The COVID-19 virus, and the efforts governments around the world are taking to try to contain it, are creating challenges for all companies that rely on global supply chains. While most countries have determined that cross-border trade of goods (as opposed to travelers) does not present a meaningful risk of spreading the virus and are doing what they can to reassure the trade community that their borders remain open (again, for goods but generally not for people), trade is slowing due to domestic efforts to contain the virus (e.g., orders closing plants, people sheltering in place, etc.). We are also seeing limited instances of certain jurisdictions placing new restrictions on the export of personal protective equipment and other supplies needed to help combat COVID-19.
That said, there are things that companies with global supply chains should be doing now to help mitigate the impact of slowing trade, such as the following.
- Seek authorization to defer temporarily the payment of customs duties, taxes and fees due on imports. The United States is granting (and other jurisdictions are considering) temporary authorizations to defer the payment of customs duties, taxes and fees on incoming shipments. Governments recognize that the world economy has changed dramatically in a short period of time and are providing deferrals of various tax obligations, including customs duties, taxes and fees.
- Pursue exemptions from additional duties, such as the Section 301 duties imposed on articles of China imported into the United States, for articles that could be used, directly or indirectly, in the fight against COVID-19. The United States is imposing additional duties of up to 25 percent on the majority of articles imported into the United States from China. While there is a product exclusion process, the overwhelming majority of those exclusion requests have been denied. The U.S. Trade Representative recently announced however, that it is considering whether to remove the additional duties from any article that relates to the response to COVID-19, regardless of whether a product exclusion request was previously denied.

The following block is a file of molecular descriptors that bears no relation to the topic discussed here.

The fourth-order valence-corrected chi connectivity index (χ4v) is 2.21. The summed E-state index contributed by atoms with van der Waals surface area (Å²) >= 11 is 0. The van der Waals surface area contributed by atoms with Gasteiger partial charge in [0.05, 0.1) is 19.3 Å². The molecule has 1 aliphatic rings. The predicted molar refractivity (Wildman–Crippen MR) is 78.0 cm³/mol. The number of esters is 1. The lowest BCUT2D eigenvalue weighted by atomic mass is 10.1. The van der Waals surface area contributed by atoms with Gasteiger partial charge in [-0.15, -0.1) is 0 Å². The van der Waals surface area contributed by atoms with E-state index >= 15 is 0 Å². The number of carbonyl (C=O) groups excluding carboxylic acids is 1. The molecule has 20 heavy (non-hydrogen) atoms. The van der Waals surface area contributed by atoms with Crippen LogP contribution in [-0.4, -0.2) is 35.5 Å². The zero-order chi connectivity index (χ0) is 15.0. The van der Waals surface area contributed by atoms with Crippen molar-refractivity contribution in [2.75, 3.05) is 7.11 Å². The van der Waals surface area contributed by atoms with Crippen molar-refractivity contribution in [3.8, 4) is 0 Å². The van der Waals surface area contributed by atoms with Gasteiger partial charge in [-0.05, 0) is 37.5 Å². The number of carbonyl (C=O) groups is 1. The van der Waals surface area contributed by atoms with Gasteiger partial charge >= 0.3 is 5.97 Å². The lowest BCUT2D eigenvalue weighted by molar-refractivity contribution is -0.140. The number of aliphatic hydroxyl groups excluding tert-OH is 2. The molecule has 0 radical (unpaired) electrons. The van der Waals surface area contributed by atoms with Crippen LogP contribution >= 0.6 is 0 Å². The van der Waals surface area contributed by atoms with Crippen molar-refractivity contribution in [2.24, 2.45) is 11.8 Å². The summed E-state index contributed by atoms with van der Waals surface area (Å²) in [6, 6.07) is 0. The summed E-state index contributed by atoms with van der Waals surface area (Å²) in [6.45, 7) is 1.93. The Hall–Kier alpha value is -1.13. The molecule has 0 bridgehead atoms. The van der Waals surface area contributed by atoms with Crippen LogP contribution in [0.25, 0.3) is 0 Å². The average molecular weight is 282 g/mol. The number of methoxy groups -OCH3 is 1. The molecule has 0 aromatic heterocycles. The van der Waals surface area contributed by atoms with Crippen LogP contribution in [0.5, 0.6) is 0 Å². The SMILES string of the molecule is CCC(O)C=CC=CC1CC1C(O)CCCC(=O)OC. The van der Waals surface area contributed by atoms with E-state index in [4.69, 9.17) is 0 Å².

- Prepare for the eventual rebound in trade flows by participating in governmental supply chain security programs. While global trade has slowed due to COVID-19, it will pick up again once the worst is behind us (and it will eventually be behind us). When that happens, there will likely be a sharp increase in import activity and, therefore, significant congestion at the borders. Members of government supply chain programs, such as Customs Trade Partnership Against Terrorism in the United States and Authorised Economic Operator in Europe and elsewhere in the world, will likely be given import clearance priority. Companies should take the opportunity now to make sure that they are members in good standing in such programs (or consider joining).
While COVID-19 is having a dramatic impact on global trade in several respects, there are things that companies with global supply chains should be doing now to minimize the harm in the short term, and to position themselves to benefit when the eventual rebound occurs.
Sidley Austin LLP provides this information as a service to clients and other friends for educational purposes only. It should not be construed or relied on as legal advice or to create a lawyer-client relationship.
Attorney Advertising - For purposes of compliance with New York State Bar rules, our headquarters are Sidley Austin LLP, 787 Seventh Avenue, New York, NY 10019, 212.839.5300; One South Dearborn, Chicago, IL 60603, 312.853.7000; and 1501 K Street, N.W., Washington, D.C. 20005, 202.736.8000.